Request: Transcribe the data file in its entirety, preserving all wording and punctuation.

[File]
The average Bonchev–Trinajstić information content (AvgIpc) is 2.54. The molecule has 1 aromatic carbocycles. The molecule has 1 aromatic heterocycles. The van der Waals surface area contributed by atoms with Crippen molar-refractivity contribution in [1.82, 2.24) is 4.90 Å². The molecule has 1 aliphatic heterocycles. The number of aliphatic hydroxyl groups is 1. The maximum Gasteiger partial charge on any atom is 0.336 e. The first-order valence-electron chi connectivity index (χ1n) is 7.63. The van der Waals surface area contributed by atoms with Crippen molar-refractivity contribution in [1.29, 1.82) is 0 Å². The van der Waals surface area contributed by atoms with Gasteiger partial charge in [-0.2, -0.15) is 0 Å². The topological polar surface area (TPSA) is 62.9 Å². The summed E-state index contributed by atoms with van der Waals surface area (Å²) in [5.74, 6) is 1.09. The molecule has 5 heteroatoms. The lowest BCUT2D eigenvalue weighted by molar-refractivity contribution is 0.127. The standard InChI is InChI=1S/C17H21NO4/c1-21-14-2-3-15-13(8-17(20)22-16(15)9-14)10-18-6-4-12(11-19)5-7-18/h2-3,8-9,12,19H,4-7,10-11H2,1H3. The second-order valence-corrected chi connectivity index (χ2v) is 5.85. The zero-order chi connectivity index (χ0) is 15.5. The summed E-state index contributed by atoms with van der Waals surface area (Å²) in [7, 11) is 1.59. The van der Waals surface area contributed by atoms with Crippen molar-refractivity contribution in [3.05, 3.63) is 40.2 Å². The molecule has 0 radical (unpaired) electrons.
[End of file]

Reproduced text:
The average Bonchev–Trinajstić information content (AvgIpc) is 2.54. The molecule has 1 aromatic carbocycles. The molecule has 1 aromatic heterocycles. The van der Waals surface area contributed by atoms with Crippen molar-refractivity contribution in [1.82, 2.24) is 4.90 Å². The molecule has 1 aliphatic heterocycles. The number of aliphatic hydroxyl groups is 1. The maximum Gasteiger partial charge on any atom is 0.336 e. The first-order valence-electron chi connectivity index (χ1n) is 7.63. The van der Waals surface area contributed by atoms with Crippen molar-refractivity contribution in [1.29, 1.82) is 0 Å². The van der Waals surface area contributed by atoms with Gasteiger partial charge in [-0.2, -0.15) is 0 Å². The topological polar surface area (TPSA) is 62.9 Å². The summed E-state index contributed by atoms with van der Waals surface area (Å²) in [5.74, 6) is 1.09. The molecule has 5 heteroatoms. The lowest BCUT2D eigenvalue weighted by molar-refractivity contribution is 0.127. The standard InChI is InChI=1S/C17H21NO4/c1-21-14-2-3-15-13(8-17(20)22-16(15)9-14)10-18-6-4-12(11-19)5-7-18/h2-3,8-9,12,19H,4-7,10-11H2,1H3. The second-order valence-corrected chi connectivity index (χ2v) is 5.85. The zero-order chi connectivity index (χ0) is 15.5. The summed E-state index contributed by atoms with van der Waals surface area (Å²) in [7, 11) is 1.59. The van der Waals surface area contributed by atoms with Crippen molar-refractivity contribution in [3.05, 3.63) is 40.2 Å². The molecule has 0 radical (unpaired) electrons.